Trudging forward in the sweltering sun, thousands of migrants left the Mexican city of Tapachula on Monday and continued their trek toward the US border.
There seemed to be little organization as the migrants streamed north -- and plenty of peril.
Cars whizzed by long lines of people walking on a highway. One man fell hard from the back of a flatbed. A group of migrants said they had witnessed a child run over by a truck.
The majority of migrants made their way on foot. But some also flagged down cars and trucks passing by and piled onto any vehicle that would take them.
The highway behind the passing migrants was littered with plastic bottles, juice boxes and Styrofoam plates, resembling the scene of a marathon that has just ended.
But for this group -- which UN officials estimate numbers more than 7,000 -- the marathon is far from over.
If they continue on foot, it will likely take them more than a week to make it to Mexico's northern border.
A key unanswered question: Will Mexican authorities stop the massive caravan before its members reach the United States?
The caravan formed in San Pedro Sula, Honduras, more than a week ago and made its way through Guatemala before arriving at the Mexican border on Friday, when police at one point fired tear gas at an unruly crowd.
Before the caravan's arrival, Mexican authorities said that anyone who entered their country "in an irregular manner" could be subject to apprehension and deportation, but many migrants from the caravan appear to have circumvented authorities so far.
CNN teams witnessed migrants jumping off a bridge at the Mexico-Guatemala border over the weekend and riding rafts across a river to reach Mexican soil.
For days, Mexican police have made a point of showing stepped up security, standing guard in riot gear as the group marches on. But they haven't detained the majority of the migrants from the caravan.
Still, suspicions are running high among the migrants -- mostly Hondurans who say they're fleeing poverty and violence. Mexican officials have been sending buses and offering to transport them, but migrants have been hesitant to board -- worried they'll end up trapped in government custody, unable to continue their journeys to the US border.
On Monday the migrants had a more modest goal for their destination: Huixtla, a town about 21 miles away.
That's roughly the same distance the migrants had traveled the day before.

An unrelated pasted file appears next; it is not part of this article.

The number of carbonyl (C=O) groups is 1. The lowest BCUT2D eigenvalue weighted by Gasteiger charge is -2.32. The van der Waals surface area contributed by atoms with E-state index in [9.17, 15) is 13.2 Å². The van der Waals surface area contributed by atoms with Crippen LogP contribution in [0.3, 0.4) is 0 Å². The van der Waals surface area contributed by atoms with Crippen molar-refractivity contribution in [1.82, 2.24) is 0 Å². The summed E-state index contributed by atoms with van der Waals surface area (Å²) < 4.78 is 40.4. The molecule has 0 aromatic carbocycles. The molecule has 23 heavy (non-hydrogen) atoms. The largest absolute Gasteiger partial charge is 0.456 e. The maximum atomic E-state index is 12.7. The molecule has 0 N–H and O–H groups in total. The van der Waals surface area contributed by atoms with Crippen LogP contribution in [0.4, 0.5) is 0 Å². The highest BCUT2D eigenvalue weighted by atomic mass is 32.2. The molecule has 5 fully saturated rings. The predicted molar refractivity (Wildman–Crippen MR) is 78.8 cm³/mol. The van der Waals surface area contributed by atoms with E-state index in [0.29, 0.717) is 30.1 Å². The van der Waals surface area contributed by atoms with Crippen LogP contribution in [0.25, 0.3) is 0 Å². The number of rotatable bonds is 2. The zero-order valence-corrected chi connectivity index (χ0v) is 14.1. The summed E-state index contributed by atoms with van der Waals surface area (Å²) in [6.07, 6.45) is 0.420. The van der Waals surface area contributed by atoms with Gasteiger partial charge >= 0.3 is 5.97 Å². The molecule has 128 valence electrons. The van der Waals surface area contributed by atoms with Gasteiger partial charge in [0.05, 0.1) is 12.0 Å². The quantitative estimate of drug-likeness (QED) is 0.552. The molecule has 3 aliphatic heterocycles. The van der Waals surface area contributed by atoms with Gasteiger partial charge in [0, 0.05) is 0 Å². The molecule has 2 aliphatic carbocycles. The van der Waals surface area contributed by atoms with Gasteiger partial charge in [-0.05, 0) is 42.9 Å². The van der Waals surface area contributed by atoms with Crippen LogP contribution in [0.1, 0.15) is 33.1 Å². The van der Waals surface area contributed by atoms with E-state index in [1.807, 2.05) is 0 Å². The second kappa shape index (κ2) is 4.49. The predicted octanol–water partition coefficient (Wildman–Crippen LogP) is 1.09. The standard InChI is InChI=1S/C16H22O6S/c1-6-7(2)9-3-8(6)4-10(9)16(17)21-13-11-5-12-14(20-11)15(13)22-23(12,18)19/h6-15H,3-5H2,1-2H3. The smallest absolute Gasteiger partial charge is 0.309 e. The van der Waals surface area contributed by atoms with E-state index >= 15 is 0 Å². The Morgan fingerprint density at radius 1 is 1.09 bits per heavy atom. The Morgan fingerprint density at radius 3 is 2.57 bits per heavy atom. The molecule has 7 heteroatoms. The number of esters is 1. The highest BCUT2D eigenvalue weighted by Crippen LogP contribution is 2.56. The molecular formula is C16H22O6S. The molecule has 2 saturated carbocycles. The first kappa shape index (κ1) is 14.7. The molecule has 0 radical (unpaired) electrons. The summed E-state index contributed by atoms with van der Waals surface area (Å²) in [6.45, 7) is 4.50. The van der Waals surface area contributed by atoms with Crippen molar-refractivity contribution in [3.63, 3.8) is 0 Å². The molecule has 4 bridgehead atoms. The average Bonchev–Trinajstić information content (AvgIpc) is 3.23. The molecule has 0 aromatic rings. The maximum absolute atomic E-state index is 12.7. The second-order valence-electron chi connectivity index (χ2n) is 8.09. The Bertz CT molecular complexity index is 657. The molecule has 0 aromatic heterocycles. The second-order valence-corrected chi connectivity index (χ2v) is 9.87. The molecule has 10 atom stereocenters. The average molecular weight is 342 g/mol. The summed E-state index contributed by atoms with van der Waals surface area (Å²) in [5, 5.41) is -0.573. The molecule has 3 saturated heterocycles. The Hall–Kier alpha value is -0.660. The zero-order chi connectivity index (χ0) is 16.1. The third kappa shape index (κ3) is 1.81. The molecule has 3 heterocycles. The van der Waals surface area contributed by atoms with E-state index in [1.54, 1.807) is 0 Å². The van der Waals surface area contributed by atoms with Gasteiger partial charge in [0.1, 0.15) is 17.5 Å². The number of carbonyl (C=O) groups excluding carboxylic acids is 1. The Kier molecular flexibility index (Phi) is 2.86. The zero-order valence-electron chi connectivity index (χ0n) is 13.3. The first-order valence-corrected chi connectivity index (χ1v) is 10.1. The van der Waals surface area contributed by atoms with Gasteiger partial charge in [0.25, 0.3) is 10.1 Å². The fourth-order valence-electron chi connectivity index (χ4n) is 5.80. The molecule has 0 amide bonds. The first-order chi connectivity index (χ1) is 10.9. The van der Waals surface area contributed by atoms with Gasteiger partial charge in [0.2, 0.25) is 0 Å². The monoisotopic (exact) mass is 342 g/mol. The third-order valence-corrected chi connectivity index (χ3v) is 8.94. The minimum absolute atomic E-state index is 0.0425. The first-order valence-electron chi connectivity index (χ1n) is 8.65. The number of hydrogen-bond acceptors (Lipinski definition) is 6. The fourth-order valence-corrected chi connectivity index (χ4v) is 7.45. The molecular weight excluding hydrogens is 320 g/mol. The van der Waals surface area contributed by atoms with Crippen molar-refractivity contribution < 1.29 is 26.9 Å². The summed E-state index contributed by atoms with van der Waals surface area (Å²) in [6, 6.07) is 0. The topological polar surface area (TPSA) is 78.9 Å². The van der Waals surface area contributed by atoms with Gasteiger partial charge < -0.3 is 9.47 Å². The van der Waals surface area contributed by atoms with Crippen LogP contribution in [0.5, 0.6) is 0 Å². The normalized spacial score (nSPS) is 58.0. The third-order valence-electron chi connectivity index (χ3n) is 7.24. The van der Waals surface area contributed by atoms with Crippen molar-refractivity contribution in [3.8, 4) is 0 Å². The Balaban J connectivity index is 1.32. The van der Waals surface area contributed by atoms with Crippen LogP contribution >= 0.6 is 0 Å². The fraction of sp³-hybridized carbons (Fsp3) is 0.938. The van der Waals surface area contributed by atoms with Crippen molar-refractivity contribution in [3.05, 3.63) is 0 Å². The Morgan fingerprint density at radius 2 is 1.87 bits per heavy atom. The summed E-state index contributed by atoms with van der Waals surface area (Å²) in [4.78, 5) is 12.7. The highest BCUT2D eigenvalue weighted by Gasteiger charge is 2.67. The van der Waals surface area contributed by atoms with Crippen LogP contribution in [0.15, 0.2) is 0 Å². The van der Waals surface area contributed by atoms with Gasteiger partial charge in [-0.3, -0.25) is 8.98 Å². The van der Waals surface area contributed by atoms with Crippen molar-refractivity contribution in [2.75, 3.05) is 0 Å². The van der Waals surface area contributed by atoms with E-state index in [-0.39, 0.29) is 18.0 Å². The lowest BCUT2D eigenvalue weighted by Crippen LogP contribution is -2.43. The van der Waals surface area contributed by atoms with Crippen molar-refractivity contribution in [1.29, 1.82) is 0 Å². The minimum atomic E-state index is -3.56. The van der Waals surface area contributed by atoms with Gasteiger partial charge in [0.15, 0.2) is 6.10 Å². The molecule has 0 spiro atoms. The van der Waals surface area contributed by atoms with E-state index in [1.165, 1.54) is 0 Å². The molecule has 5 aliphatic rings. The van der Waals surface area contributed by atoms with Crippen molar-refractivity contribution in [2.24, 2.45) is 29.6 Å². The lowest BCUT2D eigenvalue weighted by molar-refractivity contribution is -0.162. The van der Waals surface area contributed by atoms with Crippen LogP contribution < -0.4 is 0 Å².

Many of them were limping at the end of that leg of their trek -- their shoes falling apart as they arrived in Tapachula. At night, they packed so tightly into the city's central plaza that there was almost no room to walk. Hundreds of people slept on the ground.
Trump warns of 'national emergency'
US President Donald Trump warned once again that he'd declare a "national emergency" over the approaching caravan and others like it, vowed to slash foreign aid to several Central American countries and said that criminals -- and specifically people from the Middle East -- had infiltrated the group.
Even as analysts and a senior counterterrorism official countered that claim, Trump doubled down, telling reporters at the White House to "go into the middle" of the caravan and "search."
"You're gonna find MS-13," he said. "You're gonna find Middle Eastern."
CNN reporters following the caravan say they haven't met anyone from the Middle East, and have encountered many people who are fleeing gang violence.
Mexican authorities say more than 1,000 migrants from the caravan have officially applied for refugee status in Mexico.
Volunteers pass out supplies as caravan passes
Miguel Hernandez watched members of the caravan march by in the southern Mexican state of Chiapas, waving and offering words of encouragement.
"I've never seen anything like this in my life, in 60 years, until today," he said. "It must be that where they live they don't take care of them the way they should."
Mexicans lined up along roads to hand out supplies to passersby, many expressing a sense of solidarity with the migrants' plight. They distributed hot food and cold drinks, and gave children bags full of candy.
Adela Ochoa Martinez passed out cups of water, noting that she was eager to help the passing migrants.
"They are people who need it. Today it's for them," she said. "Tomorrow it's for us."
It's painful, Ochoa said, to see so many children in the crowd.
"It hurts a lot," she said, fighting back tears, "and it touches my heart."